for all these tasks you certainly need a proper level of competence and I cannot say whether the Prosecutor General has these kinds of resources currently available.
But on the other hand, I suspect that there was not enough effort put into making this system work.
Whenever I hear that the proceeding is suspended is because the document translation is not complete, I consider this to be an excuse, a mere lack of the commitment to move on –“translation problems” can not be the reason why the investigation of the corruption case can be withheld for long.
In case you need money to pay your translators, you ought to earn that money first, including due to the results of your investigation.
Either way, I reckon that both reasons have the equal chance to be true.
At one level, there is political pressure present to conduct certain investigations, and the investigation is not independent enough to be able to ignore this pressure and keep moving, completely disregarding consequences this investigation might have for certain political actors, parties and circles.
In general, the absolute independence of the investigation is a necessary condition for the system to function well.
– Can the current situation be fixed due to the efforts of Ukrainian civil society –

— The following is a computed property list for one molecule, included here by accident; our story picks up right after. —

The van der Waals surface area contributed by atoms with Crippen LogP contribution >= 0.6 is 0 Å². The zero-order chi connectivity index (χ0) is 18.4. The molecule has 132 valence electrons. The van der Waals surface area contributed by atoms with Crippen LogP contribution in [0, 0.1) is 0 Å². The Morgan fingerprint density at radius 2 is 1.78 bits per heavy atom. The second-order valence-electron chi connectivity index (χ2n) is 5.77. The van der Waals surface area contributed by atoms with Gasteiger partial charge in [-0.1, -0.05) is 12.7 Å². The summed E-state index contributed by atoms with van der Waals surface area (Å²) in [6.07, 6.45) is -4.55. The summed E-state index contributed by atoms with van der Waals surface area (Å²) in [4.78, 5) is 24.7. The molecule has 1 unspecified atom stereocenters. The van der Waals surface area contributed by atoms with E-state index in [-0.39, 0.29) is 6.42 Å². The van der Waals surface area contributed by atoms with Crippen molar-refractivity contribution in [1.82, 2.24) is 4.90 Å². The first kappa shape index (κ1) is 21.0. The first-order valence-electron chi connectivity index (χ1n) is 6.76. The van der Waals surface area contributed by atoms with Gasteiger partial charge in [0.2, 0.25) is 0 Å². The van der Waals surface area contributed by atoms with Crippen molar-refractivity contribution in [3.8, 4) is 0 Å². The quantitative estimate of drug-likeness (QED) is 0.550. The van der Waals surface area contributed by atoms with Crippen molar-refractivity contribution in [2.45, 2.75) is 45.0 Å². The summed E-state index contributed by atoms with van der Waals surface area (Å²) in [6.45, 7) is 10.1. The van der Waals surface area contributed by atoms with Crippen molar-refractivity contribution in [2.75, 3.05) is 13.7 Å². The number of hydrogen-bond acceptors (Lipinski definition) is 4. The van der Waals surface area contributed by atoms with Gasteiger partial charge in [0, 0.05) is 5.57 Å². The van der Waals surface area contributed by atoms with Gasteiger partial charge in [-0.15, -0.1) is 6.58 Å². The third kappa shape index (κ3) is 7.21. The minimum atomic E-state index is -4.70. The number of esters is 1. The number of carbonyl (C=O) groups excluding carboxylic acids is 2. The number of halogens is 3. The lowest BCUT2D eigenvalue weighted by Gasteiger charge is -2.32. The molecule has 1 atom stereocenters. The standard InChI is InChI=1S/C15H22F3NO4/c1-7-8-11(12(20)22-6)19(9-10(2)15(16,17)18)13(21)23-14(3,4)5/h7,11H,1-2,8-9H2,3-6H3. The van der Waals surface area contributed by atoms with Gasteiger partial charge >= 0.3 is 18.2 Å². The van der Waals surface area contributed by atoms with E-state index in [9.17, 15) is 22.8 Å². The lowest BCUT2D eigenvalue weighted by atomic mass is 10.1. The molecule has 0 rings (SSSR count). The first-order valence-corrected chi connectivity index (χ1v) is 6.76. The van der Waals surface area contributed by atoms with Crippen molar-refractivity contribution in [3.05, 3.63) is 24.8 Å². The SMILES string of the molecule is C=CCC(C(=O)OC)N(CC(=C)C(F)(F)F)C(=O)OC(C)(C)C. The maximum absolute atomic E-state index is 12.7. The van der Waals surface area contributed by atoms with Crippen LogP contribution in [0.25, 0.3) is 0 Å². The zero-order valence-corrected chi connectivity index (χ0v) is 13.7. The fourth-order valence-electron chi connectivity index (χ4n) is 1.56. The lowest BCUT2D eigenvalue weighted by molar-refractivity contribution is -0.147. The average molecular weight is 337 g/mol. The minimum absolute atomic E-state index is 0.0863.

or the Ukrainian government’s political will awakening need additional pressure from international organizations, both governmental and non-governmental?
– I believe you will need both. We are seeing motivated and fully committed people in Prosecutor General’s Office, in National Anti-corruption Bureau of Ukraine, in Specialized Anti-Corruption Prosecutor’s Office, in National Agency for Prevention of Corruption, even in the courts there are some decent judges and you should use all of these resources to create positive dynamics even in thees old, unreformed structures.
This can be a risky task for those who want to undertake this mission in such structures – they will be pressured, and they risk losing their job etc. – and we already witnessed some bright examples of resigning prosecutors who made public statements on the lack of commitment to investigate coming from their directing management.
And this is actually one of the positive examples of the current situation, because it demonstrates that Ukraine is full of people who do not tolerate such active interference and are willing to keep going.
This is to the point of the government being pressured by internal forces – clearly, Ukraine does not lack assertive people who are willing to go through this, with a complete understanding of the stakes they and the whole country will have to face, and the sacrifices needed in order to succeed.
In constrast, international expertise demonstrates that external pressure and external monitoring are also required.
Coming from the international community, intergovernmental organizations such as the Organization for Economic Cooperation and Development, the World Bank, the International Monetary Fund, the United Nations, as well as from foreign governments and embassies.